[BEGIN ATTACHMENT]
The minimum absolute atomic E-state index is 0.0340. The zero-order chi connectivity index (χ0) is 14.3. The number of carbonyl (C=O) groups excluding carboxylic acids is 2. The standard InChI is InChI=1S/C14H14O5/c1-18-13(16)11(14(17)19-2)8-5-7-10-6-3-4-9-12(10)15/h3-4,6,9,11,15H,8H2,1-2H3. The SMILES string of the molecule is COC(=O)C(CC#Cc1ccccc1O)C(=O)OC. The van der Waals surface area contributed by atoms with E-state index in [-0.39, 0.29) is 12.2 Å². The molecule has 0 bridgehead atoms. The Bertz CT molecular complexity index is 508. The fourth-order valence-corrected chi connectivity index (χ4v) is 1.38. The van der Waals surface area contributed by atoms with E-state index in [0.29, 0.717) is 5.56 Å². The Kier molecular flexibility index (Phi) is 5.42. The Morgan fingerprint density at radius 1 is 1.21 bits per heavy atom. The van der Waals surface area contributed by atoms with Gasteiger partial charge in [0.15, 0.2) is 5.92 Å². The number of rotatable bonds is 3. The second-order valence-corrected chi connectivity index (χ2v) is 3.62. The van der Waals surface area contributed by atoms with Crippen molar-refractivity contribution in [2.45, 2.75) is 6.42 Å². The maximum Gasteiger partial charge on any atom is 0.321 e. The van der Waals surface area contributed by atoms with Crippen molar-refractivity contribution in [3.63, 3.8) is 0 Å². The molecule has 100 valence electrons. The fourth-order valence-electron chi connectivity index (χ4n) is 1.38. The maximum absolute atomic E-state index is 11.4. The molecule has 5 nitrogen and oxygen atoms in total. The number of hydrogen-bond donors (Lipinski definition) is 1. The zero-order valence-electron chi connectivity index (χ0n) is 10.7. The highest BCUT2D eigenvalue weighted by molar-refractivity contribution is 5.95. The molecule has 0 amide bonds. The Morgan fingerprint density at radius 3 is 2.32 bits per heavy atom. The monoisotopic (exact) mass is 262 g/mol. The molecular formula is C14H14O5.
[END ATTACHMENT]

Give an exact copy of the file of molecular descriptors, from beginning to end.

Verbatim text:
The minimum absolute atomic E-state index is 0.0340. The zero-order chi connectivity index (χ0) is 14.3. The number of carbonyl (C=O) groups excluding carboxylic acids is 2. The standard InChI is InChI=1S/C14H14O5/c1-18-13(16)11(14(17)19-2)8-5-7-10-6-3-4-9-12(10)15/h3-4,6,9,11,15H,8H2,1-2H3. The SMILES string of the molecule is COC(=O)C(CC#Cc1ccccc1O)C(=O)OC. The van der Waals surface area contributed by atoms with E-state index in [-0.39, 0.29) is 12.2 Å². The molecule has 0 bridgehead atoms. The Bertz CT molecular complexity index is 508. The fourth-order valence-corrected chi connectivity index (χ4v) is 1.38. The van der Waals surface area contributed by atoms with E-state index in [0.29, 0.717) is 5.56 Å². The Kier molecular flexibility index (Phi) is 5.42. The Morgan fingerprint density at radius 1 is 1.21 bits per heavy atom. The van der Waals surface area contributed by atoms with Gasteiger partial charge in [0.15, 0.2) is 5.92 Å². The number of rotatable bonds is 3. The second-order valence-corrected chi connectivity index (χ2v) is 3.62. The van der Waals surface area contributed by atoms with Crippen molar-refractivity contribution in [2.45, 2.75) is 6.42 Å². The maximum Gasteiger partial charge on any atom is 0.321 e. The van der Waals surface area contributed by atoms with Crippen molar-refractivity contribution in [3.63, 3.8) is 0 Å². The molecule has 100 valence electrons. The fourth-order valence-electron chi connectivity index (χ4n) is 1.38. The maximum absolute atomic E-state index is 11.4. The molecule has 5 nitrogen and oxygen atoms in total. The number of hydrogen-bond donors (Lipinski definition) is 1. The zero-order valence-electron chi connectivity index (χ0n) is 10.7. The highest BCUT2D eigenvalue weighted by molar-refractivity contribution is 5.95. The molecule has 0 amide bonds. The Morgan fingerprint density at radius 3 is 2.32 bits per heavy atom. The monoisotopic (exact) mass is 262 g/mol. The molecular formula is C14H14O5.